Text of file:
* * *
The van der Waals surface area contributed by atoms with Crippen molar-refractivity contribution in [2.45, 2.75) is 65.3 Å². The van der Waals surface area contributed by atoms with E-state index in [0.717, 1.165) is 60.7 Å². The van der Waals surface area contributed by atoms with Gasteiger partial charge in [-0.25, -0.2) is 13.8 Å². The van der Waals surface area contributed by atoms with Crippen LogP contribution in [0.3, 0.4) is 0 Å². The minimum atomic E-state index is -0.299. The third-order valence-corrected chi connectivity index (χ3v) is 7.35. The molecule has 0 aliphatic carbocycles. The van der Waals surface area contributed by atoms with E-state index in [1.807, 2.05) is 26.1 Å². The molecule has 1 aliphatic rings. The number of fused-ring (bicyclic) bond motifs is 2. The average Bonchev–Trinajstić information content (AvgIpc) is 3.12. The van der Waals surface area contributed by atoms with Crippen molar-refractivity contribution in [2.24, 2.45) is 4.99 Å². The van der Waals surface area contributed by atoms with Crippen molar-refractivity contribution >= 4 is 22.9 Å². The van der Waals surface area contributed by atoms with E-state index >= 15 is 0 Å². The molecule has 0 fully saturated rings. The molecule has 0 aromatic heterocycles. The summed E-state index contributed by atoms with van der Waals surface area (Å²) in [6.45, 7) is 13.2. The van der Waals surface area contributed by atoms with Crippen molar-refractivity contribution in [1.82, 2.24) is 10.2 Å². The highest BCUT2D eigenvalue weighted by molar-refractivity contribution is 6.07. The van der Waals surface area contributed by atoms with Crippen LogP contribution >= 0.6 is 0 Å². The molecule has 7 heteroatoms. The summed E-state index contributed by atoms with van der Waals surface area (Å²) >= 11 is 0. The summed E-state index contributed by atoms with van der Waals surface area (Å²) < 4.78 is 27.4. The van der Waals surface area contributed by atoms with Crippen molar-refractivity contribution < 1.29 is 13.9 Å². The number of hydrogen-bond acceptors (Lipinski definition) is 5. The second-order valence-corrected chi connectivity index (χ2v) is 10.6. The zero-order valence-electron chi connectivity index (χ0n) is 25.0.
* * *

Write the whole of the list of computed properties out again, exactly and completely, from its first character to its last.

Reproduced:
The van der Waals surface area contributed by atoms with Crippen molar-refractivity contribution in [2.45, 2.75) is 65.3 Å². The van der Waals surface area contributed by atoms with E-state index in [0.717, 1.165) is 60.7 Å². The van der Waals surface area contributed by atoms with Gasteiger partial charge in [-0.25, -0.2) is 13.8 Å². The van der Waals surface area contributed by atoms with Crippen LogP contribution in [0.3, 0.4) is 0 Å². The minimum atomic E-state index is -0.299. The third-order valence-corrected chi connectivity index (χ3v) is 7.35. The molecule has 0 aliphatic carbocycles. The van der Waals surface area contributed by atoms with E-state index in [1.807, 2.05) is 26.1 Å². The molecule has 1 aliphatic rings. The number of fused-ring (bicyclic) bond motifs is 2. The average Bonchev–Trinajstić information content (AvgIpc) is 3.12. The van der Waals surface area contributed by atoms with Crippen molar-refractivity contribution in [2.24, 2.45) is 4.99 Å². The van der Waals surface area contributed by atoms with Crippen molar-refractivity contribution >= 4 is 22.9 Å². The van der Waals surface area contributed by atoms with E-state index >= 15 is 0 Å². The molecule has 0 fully saturated rings. The molecule has 0 aromatic heterocycles. The summed E-state index contributed by atoms with van der Waals surface area (Å²) in [6.45, 7) is 13.2. The van der Waals surface area contributed by atoms with Crippen molar-refractivity contribution in [1.82, 2.24) is 10.2 Å². The highest BCUT2D eigenvalue weighted by molar-refractivity contribution is 6.07. The van der Waals surface area contributed by atoms with Crippen LogP contribution >= 0.6 is 0 Å². The molecule has 7 heteroatoms. The summed E-state index contributed by atoms with van der Waals surface area (Å²) >= 11 is 0. The summed E-state index contributed by atoms with van der Waals surface area (Å²) < 4.78 is 27.4. The van der Waals surface area contributed by atoms with Crippen molar-refractivity contribution < 1.29 is 13.9 Å². The number of hydrogen-bond acceptors (Lipinski definition) is 5. The second-order valence-corrected chi connectivity index (χ2v) is 10.6. The zero-order valence-electron chi connectivity index (χ0n) is 25.0.